BRUSSELS (AP) — Members of the U.S.-led alliance must stand shoulder to shoulder to confront simultaneous security threats from Russia and the so-called Islamic State extremist organization, NATO secretary general Anders Fogh Rasmussen said Monday.
In a farewell speech as NATO’s top civilian official, Rasmussen said the alliance finds itself on the front lines of a geopolitical division between “tolerance and fanaticism,” and “democracy and totalitarianism.”
“We must stand strong as a force for freedom,” said Rasmussen. He said NATO and its member nations must face the fact that the new security challenges it is now confronting could last for years.
Rasmussen’s five-year term as NATO secretary general comes to a close at the end of the month. He spoke at a Brussels gathering of the Carnegie Europe think tank.
Rasmussen said NATO must be ready to use military force, and to muster the political will when needed. In a question-and-answer session that followed his speech, he said he favored the use of armed force against the so-called Islamic State organization, which said not only threatens governments in the Arab world, but Western societies through the export of terrorism.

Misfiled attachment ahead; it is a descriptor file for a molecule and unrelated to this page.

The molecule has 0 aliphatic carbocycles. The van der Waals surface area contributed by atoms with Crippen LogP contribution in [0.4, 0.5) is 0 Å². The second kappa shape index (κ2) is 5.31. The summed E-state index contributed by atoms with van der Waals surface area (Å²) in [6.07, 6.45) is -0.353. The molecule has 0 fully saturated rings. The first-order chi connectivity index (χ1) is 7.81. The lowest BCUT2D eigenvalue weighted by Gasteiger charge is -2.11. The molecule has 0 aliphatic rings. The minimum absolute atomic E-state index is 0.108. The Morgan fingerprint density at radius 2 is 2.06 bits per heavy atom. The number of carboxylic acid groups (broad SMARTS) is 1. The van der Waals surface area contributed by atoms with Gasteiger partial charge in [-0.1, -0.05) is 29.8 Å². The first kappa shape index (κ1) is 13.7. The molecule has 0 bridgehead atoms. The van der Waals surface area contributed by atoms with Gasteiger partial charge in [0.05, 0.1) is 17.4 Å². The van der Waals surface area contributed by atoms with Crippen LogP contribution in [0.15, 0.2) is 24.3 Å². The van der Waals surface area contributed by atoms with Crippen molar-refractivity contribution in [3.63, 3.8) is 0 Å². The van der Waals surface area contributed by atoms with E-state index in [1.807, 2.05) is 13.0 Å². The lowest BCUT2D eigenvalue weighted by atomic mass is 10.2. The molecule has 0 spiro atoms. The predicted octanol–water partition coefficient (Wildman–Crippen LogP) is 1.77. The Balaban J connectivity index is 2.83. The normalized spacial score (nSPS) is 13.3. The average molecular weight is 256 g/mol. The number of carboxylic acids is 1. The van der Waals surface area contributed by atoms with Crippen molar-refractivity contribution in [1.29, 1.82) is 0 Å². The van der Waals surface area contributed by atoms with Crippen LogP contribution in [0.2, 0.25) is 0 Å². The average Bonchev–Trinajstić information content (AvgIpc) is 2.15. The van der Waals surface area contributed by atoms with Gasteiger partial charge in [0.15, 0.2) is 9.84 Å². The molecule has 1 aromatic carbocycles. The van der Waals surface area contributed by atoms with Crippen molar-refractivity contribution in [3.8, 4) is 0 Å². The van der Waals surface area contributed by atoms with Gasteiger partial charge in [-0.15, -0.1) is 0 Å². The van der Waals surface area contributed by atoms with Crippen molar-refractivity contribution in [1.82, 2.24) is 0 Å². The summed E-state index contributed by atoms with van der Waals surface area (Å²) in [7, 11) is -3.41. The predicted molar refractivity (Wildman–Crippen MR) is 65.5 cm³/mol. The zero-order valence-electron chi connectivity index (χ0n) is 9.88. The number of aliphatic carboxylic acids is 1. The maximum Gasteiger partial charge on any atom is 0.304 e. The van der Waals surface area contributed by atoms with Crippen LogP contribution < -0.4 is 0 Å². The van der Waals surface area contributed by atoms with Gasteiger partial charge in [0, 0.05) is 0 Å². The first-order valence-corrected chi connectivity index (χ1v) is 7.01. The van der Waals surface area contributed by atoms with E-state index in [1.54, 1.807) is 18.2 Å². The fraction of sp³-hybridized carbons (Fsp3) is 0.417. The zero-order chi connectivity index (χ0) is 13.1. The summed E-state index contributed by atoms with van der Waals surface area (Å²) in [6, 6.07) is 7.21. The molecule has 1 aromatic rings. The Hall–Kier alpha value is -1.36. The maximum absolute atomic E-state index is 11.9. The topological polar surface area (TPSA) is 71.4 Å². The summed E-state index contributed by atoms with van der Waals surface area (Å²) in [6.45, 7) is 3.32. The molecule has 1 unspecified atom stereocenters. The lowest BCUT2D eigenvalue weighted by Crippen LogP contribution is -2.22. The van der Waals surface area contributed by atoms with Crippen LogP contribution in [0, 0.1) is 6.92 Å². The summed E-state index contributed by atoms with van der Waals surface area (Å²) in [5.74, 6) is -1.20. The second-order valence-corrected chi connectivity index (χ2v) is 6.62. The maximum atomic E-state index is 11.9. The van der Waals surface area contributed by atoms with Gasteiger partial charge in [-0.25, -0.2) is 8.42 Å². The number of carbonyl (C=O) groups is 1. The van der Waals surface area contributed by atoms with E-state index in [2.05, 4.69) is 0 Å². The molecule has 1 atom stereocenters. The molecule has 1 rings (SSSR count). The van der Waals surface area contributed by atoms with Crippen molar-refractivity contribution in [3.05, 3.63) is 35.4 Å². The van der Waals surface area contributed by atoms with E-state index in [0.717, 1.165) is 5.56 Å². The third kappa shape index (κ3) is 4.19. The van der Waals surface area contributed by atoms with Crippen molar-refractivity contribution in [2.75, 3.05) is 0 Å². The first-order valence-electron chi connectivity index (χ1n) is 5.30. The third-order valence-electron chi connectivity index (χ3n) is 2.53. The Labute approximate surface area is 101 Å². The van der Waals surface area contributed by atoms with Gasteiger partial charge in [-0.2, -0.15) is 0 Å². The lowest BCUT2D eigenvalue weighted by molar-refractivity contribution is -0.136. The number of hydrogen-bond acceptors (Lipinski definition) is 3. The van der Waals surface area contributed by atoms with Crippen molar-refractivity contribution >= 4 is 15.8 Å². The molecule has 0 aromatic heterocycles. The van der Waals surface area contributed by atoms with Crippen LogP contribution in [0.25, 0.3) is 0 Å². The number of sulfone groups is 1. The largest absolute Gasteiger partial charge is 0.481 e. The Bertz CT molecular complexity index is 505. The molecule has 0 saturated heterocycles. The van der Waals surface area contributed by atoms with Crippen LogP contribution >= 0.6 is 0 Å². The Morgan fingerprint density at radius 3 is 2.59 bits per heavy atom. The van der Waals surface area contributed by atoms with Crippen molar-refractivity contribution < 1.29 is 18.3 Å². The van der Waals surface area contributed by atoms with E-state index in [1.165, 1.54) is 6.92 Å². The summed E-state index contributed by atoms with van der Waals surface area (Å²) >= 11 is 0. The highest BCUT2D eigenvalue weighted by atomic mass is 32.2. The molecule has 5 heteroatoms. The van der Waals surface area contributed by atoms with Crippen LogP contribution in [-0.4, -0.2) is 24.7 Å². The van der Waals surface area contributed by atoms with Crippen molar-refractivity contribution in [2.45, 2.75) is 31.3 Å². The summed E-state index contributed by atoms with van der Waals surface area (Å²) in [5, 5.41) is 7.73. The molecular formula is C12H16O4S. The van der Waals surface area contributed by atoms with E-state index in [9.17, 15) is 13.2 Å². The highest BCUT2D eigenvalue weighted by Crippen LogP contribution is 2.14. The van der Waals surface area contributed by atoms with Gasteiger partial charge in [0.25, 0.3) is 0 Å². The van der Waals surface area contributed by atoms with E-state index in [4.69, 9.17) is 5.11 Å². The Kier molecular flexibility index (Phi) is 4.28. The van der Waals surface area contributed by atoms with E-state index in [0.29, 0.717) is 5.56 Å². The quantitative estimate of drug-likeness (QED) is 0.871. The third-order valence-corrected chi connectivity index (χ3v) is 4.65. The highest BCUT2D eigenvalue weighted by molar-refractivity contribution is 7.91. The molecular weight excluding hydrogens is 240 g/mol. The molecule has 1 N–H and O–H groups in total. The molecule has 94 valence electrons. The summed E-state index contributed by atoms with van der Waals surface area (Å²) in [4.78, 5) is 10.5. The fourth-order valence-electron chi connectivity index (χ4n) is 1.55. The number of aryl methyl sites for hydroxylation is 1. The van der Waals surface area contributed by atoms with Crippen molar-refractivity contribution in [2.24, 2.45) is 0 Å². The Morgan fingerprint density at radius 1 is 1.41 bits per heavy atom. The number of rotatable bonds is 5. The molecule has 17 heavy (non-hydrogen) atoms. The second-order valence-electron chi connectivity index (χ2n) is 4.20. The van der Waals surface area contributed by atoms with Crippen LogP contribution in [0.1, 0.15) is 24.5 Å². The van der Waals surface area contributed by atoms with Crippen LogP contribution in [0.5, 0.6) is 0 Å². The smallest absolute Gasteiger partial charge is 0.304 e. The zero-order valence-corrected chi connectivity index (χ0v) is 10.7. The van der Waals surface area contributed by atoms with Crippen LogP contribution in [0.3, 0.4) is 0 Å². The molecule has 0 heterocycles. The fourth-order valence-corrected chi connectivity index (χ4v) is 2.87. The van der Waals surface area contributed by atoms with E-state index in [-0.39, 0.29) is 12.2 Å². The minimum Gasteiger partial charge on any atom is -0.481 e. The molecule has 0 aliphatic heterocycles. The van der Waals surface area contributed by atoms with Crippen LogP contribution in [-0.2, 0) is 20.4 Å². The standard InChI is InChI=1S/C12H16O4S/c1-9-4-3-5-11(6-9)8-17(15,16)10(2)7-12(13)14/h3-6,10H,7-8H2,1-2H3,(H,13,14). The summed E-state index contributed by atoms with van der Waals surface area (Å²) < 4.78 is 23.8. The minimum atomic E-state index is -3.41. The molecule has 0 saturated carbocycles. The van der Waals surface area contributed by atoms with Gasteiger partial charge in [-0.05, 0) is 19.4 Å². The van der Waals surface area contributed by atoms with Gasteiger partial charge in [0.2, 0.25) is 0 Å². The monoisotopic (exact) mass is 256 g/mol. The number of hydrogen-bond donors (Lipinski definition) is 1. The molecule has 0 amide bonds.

He said NATO as such is not considering involvement in such operations. He denounced the mass killings that the so-called Islamic State has carried out in territory that it has seized as “close to genocide.”
Rasmussen, a former Danish prime minister, said that under President Vladimir Putin, Russia had “trampled all the rules and commitments” that had keep the peace in Europe since the end of the Cold War, and had conducted illegal military actions against Ukraine.
He said he believed the NATO summit held in Wales this month demonstrated to Russia that the alliance is determined to defend its members.
The lesson of history, Rasmussen said, it that “appeasement does not lead to peace. It just incites tyrants.”